who accompany the inspector.
Taking pictures of both good and bad practices can be beneficial
in providing feedback to supervisors and employees on hazard
To better evaluate and trend inspection results, it is helpful
to record the number of items checked versus the number of
items found deficient. For example, "ten exit doors checked
and eight were propped open" or "ten fire extinguishers
checked and only one needed a 30-day inspection."
If the inspector discovers a condition that could cause immediate
death or physical harm, the inspector informs the person in
charge to shut down the part of the operation causing the
exposure or removes the personnel until the hazard is abated.
At the conclusion of the inspection, the inspector discusses
the preliminary results of the inspection with management
and employee representatives. This includes both positive
and negative findings and the relative seriousness of the
deficiencies. Official report and deficiency abatement timeframes
and procedures should be determined, and violation posting
requirements should be reviewed.
There should be no surprises at this point and no disagreement
with the findings. The following tips and questions are provided
to help the closeout conference proceed smoothly and effectively.
- Be prepared to face high-level, highly specialized people.
- Consider taking your own backup personnel in controversial
- Keep communications clear and concise.
- Control your emotions.
- Keep matters in perspective.
- Proceed from "good" to "bad" in the
- Confront controversial issues that will be raised in
the final report.
The inspectors should make notes on any items brought to
their attention by management or employee representatives
during their closeout briefing, such as additional facts,
disagreement resolutions, and conditions beyond control of
the inspected individuals.
FEOSH PROGRAM ASSESSMENT
Example Plan for Conducting a Detailed FEOSH Program Assessment
The objective of this assessment is to evaluate the level
of formality and depth of the FEOSH Program implementation
of management systems, industrial hygiene, health physics,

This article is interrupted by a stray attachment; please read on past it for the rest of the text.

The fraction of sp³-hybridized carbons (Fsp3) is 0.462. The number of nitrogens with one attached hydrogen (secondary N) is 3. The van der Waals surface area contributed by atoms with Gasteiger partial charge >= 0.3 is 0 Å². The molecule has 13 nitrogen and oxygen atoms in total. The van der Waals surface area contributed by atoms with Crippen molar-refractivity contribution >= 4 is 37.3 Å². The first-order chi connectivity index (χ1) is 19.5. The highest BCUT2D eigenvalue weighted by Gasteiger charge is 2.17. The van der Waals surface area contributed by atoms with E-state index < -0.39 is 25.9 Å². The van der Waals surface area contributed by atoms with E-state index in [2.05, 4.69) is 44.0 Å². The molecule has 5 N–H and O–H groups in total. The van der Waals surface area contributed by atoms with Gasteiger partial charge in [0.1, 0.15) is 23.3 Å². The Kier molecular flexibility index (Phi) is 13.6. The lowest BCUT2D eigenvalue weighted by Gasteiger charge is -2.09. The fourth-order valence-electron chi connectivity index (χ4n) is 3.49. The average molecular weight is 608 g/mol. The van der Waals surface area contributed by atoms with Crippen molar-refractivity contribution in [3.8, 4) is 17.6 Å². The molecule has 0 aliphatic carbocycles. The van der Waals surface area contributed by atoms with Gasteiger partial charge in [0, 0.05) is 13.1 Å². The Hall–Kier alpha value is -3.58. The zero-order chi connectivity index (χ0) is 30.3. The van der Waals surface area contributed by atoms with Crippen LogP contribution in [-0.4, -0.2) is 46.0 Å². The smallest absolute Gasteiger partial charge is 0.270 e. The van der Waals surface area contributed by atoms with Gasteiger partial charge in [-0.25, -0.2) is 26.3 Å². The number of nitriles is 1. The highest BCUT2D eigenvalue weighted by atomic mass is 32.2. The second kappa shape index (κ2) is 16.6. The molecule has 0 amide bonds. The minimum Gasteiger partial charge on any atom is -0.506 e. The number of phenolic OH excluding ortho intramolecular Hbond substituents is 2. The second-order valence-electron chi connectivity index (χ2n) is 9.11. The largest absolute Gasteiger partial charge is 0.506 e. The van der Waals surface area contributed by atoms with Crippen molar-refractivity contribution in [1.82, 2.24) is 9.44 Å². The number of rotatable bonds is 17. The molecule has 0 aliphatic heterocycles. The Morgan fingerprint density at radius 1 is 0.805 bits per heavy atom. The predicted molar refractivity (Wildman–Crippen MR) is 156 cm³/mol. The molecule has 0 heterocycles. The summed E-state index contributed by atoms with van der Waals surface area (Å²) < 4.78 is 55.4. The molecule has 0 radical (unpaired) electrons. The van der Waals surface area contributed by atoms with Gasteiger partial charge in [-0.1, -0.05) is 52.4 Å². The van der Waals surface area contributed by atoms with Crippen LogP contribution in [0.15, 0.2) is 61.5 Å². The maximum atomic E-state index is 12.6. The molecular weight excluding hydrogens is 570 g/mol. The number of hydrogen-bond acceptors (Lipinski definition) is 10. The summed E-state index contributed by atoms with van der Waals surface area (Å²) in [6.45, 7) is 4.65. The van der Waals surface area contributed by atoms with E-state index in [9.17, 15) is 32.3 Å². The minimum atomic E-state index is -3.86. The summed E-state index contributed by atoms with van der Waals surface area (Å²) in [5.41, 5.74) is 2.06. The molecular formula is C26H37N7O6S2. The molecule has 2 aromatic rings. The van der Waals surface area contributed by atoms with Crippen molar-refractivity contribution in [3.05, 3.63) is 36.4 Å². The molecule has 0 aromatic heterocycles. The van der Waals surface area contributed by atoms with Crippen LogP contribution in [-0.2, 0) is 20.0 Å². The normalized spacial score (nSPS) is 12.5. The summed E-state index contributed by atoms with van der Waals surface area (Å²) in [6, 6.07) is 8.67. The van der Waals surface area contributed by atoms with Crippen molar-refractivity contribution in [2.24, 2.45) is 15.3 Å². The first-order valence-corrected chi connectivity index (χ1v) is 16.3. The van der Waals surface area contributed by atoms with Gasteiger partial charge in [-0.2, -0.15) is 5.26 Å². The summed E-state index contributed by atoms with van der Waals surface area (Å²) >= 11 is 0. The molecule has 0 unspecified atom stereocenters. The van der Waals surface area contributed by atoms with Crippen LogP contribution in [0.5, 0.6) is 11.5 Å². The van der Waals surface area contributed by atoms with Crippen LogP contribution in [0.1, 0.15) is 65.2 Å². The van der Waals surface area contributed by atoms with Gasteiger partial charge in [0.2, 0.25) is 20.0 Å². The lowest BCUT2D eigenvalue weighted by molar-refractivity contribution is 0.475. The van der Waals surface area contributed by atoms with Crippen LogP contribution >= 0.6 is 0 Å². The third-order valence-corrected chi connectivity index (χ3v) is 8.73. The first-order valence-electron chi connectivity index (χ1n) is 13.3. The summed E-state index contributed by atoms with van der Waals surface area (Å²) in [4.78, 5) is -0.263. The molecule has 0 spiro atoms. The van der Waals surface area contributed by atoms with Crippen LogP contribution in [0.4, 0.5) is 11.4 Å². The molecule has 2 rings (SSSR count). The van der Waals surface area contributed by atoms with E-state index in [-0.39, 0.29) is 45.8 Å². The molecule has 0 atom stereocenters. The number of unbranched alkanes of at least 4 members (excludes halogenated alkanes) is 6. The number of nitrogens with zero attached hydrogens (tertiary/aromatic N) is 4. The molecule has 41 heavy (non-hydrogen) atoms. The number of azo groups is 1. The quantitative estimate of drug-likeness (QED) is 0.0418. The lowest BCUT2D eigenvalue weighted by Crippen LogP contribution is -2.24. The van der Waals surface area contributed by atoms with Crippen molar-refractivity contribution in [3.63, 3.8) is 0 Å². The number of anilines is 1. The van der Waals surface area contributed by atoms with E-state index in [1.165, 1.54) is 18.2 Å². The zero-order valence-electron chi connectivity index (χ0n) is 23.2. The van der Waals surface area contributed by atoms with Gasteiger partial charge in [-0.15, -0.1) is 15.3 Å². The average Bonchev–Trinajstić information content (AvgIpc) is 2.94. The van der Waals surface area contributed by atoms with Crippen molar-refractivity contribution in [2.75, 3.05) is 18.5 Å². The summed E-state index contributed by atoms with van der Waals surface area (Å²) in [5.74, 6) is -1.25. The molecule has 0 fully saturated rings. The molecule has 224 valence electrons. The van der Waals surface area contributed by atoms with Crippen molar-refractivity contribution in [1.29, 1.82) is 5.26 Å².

and general worker safety programs.
The reviewers will concentrate on performing a top level
safety management systems review, and conducting vertical
slice reviews down through several technical areas of the
These technical slice reviews may include: health physics;
laboratory chemical hygiene; hazard communication; employee
training; qualifications; compliance with ACGIH Threshold
Limit Values (TLVs); work control procedures; personnel exposure
monitoring; electrical safety; emergency preparedness; medical
surveillance; respiratory protection; hearing conservation;
confined space; beryllium and, ergonomics programs.
Program Documentation and Record Review
A review will be conducted of the manuals of practice and
selected records that define the procedures and interactions
required for worker safety, industrial hygiene, and health
physics program at the facility or activity level. The review
will also consider the adequacy of the sites documents to
meet the criteria noted below, and to determine that the worker
safety, industrial hygiene, and health physics programs are
effectively integrated into the facility or activity procedures.
A review will be conducted of any lessons learned, occurrence
reports, OSHA 300 logs that may provide an opportunity to
determine if lessons learned have been effectively used, and
corrective actions implemented, within the worker safety,
industrial hygiene, and health physics area.
A review will be conducted of the training records of personnel
in the industrial safety, industrial hygiene, and health physics
area to determine that they meet competency standards.
Document reviews will be conducted prior to the assessors
arriving on-site, to the extent possible.
The following documents are requested for review: (Note:
these documents should be reviewed prior to the first week
of the on-site FEOSH program review.)
- Site FEOSH Program Manual: (List document name and numbers)
- OSHA 300 Log for the past and current year.
- CAIRS and ORPS data report associated with Federal employees
for the past and current year.
- Job Safety Analysis (JSA) Numbers: (List document name
- Technical FEOSH (IH, HP, and Safety) Procedure Numbers:
(List document name and numbers)
- Administrative Procedures: Examples of Training and Qualification
Standards, Employee Complaints Process Documentation, (List
document name and numbers)
Interviews, Workplace Walk around, and Technical Program
Interviews will be conducted of personnel and responsible
managers in the FEOSH, industrial hygiene, safety, and health
physics areas assigned. Interviews will be conducted of line
managers to assess the establishment of clear roles, responsibilities,
and the level of understanding of worker safety, health priorities,
needs, and objectives.
It is desirable that individuals performing the following
functions be available for interviews.
- Senior Site/Facility Manager. (Federal employee)